New Orleans, Louisiana
June 26, 2016
June 26, 2016
August 28, 2016
Cooperative & Experiential Education
Research studies on undergraduate students’ participation in internships and co-operative education have primarily focused on career outcomes (job offers, higher salaries), skill outcomes (technical, team, and communication skills), and personal outcomes (self-efficacy, career paths). Fewer studies have investigated how the social structure (such as a community of practice) contributes to engineering identity formation. This study examined the most-memorable individual and collective group experiences that undergraduate student interns constructed from their participation in social learning activities in a sponsored program. Using a convenience sample of 45 students participating in a sponsored program in the College of Engineering & Computer Science at a large public university, students were asked to write down their “best program memory.” This question was left open-ended so that students could respond with individual values they ascribed to their experiences. The remaining six questions on the questionnaire provided further details for three selected case study narratives illuminating the students’ holistic perspective on their program experience.
A distinguishing feature of the program was the value-added activities offered with the purpose of creating a social learning community involving interns, industry professionals, faculty, and support staff. Value-added program activities included Socials, Distinguished Speaker Series, and an annual Symposium. These activities reflect the integration of varied communities of practice (in this case, the business world and the academic world) that comprise the social learning system of the student intern. Twenty-seven percent (n=12/45) of the respondents specifically referenced one or more of the three value-added program activities as a memorable experience: Socials, Distinguished Speaker Series, or Symposium. The annual Symposium was the most frequently mentioned event. Of the remaining respondents, 24% (n=11/45) referenced the relationship with their industry mentor as the most memorable experience; 44% (n = 20/45) referenced some aspect of their internship, primarily related to their assigned project; and 4% (2/45) had just begun their internship. Participation in one or more of these three activities was related to enjoyment in shared learning experiences, commitment to the major, confidence-building, and feeling welcomed into the community. Relationship-building activities and experiences seemed to have had the most impact on women and first generation college students in creating a welcoming environment to the engineering community. Recommendations for internship and co-operative education practitioners in establishing social learning communities are included in the paper.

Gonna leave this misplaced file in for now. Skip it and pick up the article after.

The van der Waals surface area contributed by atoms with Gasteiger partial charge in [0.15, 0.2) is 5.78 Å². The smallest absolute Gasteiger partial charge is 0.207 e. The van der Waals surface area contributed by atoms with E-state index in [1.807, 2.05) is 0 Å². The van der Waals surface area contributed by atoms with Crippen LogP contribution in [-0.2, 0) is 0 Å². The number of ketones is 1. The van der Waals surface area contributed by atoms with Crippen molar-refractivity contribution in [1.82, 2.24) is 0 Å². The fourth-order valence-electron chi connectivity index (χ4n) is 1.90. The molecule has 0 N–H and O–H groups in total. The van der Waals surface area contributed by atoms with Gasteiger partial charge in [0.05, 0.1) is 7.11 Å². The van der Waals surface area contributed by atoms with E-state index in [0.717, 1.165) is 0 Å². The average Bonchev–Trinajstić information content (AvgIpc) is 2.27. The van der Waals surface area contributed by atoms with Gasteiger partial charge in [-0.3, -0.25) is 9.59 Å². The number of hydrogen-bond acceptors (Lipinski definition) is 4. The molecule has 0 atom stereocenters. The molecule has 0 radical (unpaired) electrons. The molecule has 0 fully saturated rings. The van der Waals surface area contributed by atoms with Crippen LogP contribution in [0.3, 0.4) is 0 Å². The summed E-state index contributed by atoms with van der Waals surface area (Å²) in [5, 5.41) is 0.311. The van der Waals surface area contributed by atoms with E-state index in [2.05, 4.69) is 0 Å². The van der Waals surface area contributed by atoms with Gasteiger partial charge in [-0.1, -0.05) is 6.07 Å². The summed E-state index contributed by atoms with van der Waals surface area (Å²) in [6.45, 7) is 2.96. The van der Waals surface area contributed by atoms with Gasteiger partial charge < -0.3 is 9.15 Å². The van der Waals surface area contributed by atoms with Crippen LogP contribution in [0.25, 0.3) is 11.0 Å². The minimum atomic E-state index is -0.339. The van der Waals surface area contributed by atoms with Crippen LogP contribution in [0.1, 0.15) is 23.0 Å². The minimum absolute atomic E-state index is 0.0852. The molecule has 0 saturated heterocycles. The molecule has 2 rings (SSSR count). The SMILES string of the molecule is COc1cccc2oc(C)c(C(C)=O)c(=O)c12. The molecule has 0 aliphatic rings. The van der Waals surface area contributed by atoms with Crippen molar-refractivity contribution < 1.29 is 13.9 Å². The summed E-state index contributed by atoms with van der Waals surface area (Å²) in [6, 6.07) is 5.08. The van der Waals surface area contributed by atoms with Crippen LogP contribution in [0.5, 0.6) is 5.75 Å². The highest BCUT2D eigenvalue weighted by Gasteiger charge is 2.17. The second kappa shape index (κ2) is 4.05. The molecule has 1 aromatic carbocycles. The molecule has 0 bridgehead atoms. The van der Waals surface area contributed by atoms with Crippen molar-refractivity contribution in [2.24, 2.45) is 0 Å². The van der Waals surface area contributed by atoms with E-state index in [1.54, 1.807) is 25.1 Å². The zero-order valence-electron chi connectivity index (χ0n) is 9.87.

Massi, L., & Christie-Tabron, J., & Georgiopoulos, M., & Pina, M., & Quinn, R. A., & Herold, J., & Small, K. A. (2016, June), Transforming the Culture of Internship Experiences through Social Learning Communities Paper presented at 2016 ASEE Annual Conference & Exposition, New Orleans, Louisiana. 10.18260/p.27079
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